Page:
President Lincoln On the morning of April 15, 1865, just six days after General Robert E. Lee’s surrender, President Abraham Lincoln died from a wound inflicted by an assassin’s bullet the night before as he sat in the Presidential booth at Ford’s Theater in Washington. In New York City, the Seabury Tredwell family had been in deep mourning for over a month, having lost the family patriarch on March 7.  From a Distance— The Historian, An Old Merchant’s House: Life at Home in New York City, 1835-64, March, 2012

The private grief of the Tredwell family was enveloped and intensified by an outpouring of national sorrow. On April 24, Lincoln’s funeral cortege reached New York City, and over a million New Yorkers watched and wept as a team of six gray horses pulled the class-sided hearse from the dock on the Hudson River to City Hall, now draped with a banner reading “The Nation Mourns.” It was the end of an era. . . .The Federal Republic was giving way to a more centralized nation. Thirty-five thousand miles of railroad had been constructed, telegraph lines had crossed the continent, and the final effort to link the United States to Europe with the transatlantic cable was about to be succeed.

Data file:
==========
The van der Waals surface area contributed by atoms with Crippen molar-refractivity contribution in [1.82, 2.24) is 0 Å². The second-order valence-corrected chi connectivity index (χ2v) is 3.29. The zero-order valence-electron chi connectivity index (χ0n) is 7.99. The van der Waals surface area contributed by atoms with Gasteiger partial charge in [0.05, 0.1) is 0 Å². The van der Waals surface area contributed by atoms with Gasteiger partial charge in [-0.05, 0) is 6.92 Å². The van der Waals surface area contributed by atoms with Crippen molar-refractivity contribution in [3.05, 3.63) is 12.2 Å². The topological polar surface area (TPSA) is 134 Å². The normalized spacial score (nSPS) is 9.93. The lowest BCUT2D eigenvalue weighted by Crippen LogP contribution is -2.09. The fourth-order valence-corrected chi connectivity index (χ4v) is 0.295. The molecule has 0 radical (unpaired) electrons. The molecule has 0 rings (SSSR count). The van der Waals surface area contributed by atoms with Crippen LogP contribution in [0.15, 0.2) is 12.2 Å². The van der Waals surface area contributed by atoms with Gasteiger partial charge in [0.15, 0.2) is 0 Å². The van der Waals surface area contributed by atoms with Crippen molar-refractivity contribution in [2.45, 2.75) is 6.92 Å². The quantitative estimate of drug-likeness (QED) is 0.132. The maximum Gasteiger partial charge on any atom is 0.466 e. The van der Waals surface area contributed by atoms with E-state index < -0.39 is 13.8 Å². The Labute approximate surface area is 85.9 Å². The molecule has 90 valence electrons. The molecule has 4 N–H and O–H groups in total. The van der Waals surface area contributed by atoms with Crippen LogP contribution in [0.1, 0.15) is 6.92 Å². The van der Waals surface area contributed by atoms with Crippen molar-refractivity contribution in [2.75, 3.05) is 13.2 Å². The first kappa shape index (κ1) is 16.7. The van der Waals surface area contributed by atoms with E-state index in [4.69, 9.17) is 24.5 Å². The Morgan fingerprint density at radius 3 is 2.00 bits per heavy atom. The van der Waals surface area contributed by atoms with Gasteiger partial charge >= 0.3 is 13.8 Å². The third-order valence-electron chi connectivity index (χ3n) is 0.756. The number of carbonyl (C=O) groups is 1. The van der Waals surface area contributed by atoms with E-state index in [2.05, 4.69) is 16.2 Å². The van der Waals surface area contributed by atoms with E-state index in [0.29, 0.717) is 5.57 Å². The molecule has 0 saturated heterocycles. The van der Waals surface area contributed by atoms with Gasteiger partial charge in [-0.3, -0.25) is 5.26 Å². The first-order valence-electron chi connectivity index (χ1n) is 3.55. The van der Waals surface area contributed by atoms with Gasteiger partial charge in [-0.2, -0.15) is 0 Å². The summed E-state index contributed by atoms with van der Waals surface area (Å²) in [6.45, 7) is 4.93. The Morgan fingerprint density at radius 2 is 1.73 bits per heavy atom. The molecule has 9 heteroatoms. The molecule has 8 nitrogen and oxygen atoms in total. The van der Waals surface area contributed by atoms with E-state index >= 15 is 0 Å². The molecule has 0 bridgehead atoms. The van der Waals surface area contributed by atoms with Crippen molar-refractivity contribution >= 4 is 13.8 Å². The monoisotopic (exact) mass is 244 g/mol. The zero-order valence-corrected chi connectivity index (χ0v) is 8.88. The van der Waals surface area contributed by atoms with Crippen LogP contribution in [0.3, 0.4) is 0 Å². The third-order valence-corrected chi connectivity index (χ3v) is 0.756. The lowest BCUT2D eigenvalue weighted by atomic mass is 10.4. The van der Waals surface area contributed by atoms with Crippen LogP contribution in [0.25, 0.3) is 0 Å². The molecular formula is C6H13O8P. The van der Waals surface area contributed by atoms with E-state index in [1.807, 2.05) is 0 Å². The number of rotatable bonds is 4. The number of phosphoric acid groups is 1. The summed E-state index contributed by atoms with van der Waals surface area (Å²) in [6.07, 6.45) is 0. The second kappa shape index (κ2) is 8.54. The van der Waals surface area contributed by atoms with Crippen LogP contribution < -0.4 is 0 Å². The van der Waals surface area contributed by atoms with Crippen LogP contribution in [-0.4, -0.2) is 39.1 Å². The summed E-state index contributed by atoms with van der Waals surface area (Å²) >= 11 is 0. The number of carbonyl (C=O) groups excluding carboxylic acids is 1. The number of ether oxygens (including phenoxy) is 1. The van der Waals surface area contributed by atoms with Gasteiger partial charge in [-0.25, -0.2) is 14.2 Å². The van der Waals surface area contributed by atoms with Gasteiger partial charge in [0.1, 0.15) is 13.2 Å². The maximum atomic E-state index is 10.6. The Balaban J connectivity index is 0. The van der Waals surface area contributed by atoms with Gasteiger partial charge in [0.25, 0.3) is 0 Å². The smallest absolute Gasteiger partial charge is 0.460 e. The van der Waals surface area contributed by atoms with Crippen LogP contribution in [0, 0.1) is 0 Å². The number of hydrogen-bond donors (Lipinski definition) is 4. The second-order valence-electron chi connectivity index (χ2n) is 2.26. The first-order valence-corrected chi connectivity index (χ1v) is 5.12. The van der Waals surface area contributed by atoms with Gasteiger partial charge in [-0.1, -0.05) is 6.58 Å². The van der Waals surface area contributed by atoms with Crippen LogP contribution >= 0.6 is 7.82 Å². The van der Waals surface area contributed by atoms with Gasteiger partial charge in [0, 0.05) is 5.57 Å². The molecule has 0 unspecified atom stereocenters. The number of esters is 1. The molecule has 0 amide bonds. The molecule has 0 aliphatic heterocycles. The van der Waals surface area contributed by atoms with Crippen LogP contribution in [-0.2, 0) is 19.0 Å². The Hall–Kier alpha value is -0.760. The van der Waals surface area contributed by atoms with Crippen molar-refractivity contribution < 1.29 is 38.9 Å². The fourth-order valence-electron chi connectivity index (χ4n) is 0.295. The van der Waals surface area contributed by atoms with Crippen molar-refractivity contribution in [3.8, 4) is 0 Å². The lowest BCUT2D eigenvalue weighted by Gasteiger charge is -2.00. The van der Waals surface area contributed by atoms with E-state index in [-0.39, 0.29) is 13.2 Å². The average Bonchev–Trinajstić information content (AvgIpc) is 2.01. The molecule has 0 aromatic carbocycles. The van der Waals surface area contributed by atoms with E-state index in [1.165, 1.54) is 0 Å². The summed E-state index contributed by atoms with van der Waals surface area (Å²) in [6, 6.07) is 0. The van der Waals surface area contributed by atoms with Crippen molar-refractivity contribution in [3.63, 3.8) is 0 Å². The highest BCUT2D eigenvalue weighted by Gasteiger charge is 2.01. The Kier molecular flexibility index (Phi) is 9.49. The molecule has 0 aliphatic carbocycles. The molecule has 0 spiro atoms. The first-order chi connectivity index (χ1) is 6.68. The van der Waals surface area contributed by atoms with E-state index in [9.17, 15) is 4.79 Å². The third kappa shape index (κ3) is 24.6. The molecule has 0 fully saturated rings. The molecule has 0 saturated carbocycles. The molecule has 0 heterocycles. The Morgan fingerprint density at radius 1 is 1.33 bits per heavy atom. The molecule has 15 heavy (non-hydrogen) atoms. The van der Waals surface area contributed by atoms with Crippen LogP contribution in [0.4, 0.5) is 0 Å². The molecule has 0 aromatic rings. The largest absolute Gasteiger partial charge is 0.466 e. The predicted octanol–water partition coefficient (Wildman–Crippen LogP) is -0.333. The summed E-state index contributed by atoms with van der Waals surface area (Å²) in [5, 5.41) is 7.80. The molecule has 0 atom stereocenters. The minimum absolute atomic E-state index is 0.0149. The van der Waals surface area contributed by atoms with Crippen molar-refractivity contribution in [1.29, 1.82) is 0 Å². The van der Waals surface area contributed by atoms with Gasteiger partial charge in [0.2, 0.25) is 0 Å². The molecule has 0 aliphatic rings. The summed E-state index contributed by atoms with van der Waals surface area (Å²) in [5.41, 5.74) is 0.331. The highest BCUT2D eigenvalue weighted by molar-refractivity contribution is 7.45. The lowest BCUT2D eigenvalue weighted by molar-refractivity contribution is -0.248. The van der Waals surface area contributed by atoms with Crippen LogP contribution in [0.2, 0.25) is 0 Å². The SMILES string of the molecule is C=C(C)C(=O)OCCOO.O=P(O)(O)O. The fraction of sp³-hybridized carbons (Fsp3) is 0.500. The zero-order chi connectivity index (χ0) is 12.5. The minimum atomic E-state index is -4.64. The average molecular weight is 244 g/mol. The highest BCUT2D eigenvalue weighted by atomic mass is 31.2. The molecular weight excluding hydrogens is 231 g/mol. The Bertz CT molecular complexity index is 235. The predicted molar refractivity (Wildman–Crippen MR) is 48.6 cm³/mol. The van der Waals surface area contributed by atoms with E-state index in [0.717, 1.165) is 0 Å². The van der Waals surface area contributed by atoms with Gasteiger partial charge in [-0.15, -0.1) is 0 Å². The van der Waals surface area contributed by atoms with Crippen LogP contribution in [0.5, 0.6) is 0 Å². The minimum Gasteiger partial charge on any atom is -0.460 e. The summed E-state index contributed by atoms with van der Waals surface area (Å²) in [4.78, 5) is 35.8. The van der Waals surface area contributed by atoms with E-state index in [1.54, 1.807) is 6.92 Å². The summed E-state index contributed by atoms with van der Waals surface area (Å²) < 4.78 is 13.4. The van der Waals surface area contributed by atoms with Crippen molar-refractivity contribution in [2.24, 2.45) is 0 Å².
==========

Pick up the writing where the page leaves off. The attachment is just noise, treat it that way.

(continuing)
In the Moment—The Diarist. The Diary of Julia Lay, Saturday, April 15, 1965

A special edition of The New York Herald announces the dreadful news.

A special edition of The New York Herald announces the dreadful news.

This morning the sad and mournful intelligence of the death of our beloved President, Abraham Lincoln, who was shot last evening burst upon this city like a thunderbolt. Every face was  pale and many a tear shed for his loss. I walked down the Fourth Avenue and through Broadway below Stewarts with Georgie who could scarcely keep back the tears as we looked first on one flag half mast and draped, then at another. Everywhere flags were edged with black and looped up with crape. Places of business were closed throughout the city in respect of him whom we all so much esteemed.  

Upon Reflection,The Poet—”When Lilacs Last in the Dooryard Bloom’d,” Walt Whitman, Summer 1865

When lilacs last in the dooryard bloom’d,

And the great star early droop’d in the western sky in the night,

I mourn’d, and yet shall mourn ever-returning spring.

Ever-returning spring, trinity sure to me you bring,

Lilac blooming perennial and drooping star in the west,

And thought of him I love.